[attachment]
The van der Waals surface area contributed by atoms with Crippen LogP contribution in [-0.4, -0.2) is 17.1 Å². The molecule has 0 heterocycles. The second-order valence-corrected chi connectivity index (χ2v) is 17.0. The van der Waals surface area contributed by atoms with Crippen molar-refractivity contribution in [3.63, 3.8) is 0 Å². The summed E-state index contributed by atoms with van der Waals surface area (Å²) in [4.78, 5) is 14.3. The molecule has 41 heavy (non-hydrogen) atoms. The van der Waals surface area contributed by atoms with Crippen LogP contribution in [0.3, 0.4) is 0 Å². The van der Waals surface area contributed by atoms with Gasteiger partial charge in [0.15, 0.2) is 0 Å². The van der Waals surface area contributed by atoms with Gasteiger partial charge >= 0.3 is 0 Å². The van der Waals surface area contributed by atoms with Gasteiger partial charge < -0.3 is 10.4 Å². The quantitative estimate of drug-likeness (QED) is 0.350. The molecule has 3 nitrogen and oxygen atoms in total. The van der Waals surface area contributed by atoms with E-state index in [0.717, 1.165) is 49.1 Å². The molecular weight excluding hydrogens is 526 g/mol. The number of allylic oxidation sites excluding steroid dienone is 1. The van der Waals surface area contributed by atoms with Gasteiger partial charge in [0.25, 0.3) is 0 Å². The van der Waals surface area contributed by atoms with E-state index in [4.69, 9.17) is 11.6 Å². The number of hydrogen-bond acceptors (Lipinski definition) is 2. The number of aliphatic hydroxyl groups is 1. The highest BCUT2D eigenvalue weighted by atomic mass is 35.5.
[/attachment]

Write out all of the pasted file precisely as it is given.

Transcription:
The van der Waals surface area contributed by atoms with Crippen LogP contribution in [-0.4, -0.2) is 17.1 Å². The molecule has 0 heterocycles. The second-order valence-corrected chi connectivity index (χ2v) is 17.0. The van der Waals surface area contributed by atoms with Crippen molar-refractivity contribution in [3.63, 3.8) is 0 Å². The summed E-state index contributed by atoms with van der Waals surface area (Å²) in [4.78, 5) is 14.3. The molecule has 41 heavy (non-hydrogen) atoms. The van der Waals surface area contributed by atoms with Crippen LogP contribution in [0.3, 0.4) is 0 Å². The van der Waals surface area contributed by atoms with Gasteiger partial charge in [0.15, 0.2) is 0 Å². The van der Waals surface area contributed by atoms with Gasteiger partial charge >= 0.3 is 0 Å². The van der Waals surface area contributed by atoms with Gasteiger partial charge < -0.3 is 10.4 Å². The quantitative estimate of drug-likeness (QED) is 0.350. The molecule has 3 nitrogen and oxygen atoms in total. The van der Waals surface area contributed by atoms with E-state index in [0.717, 1.165) is 49.1 Å². The molecular weight excluding hydrogens is 526 g/mol. The number of allylic oxidation sites excluding steroid dienone is 1. The van der Waals surface area contributed by atoms with Gasteiger partial charge in [0.25, 0.3) is 0 Å². The van der Waals surface area contributed by atoms with E-state index in [4.69, 9.17) is 11.6 Å². The number of hydrogen-bond acceptors (Lipinski definition) is 2. The number of aliphatic hydroxyl groups is 1. The highest BCUT2D eigenvalue weighted by atomic mass is 35.5.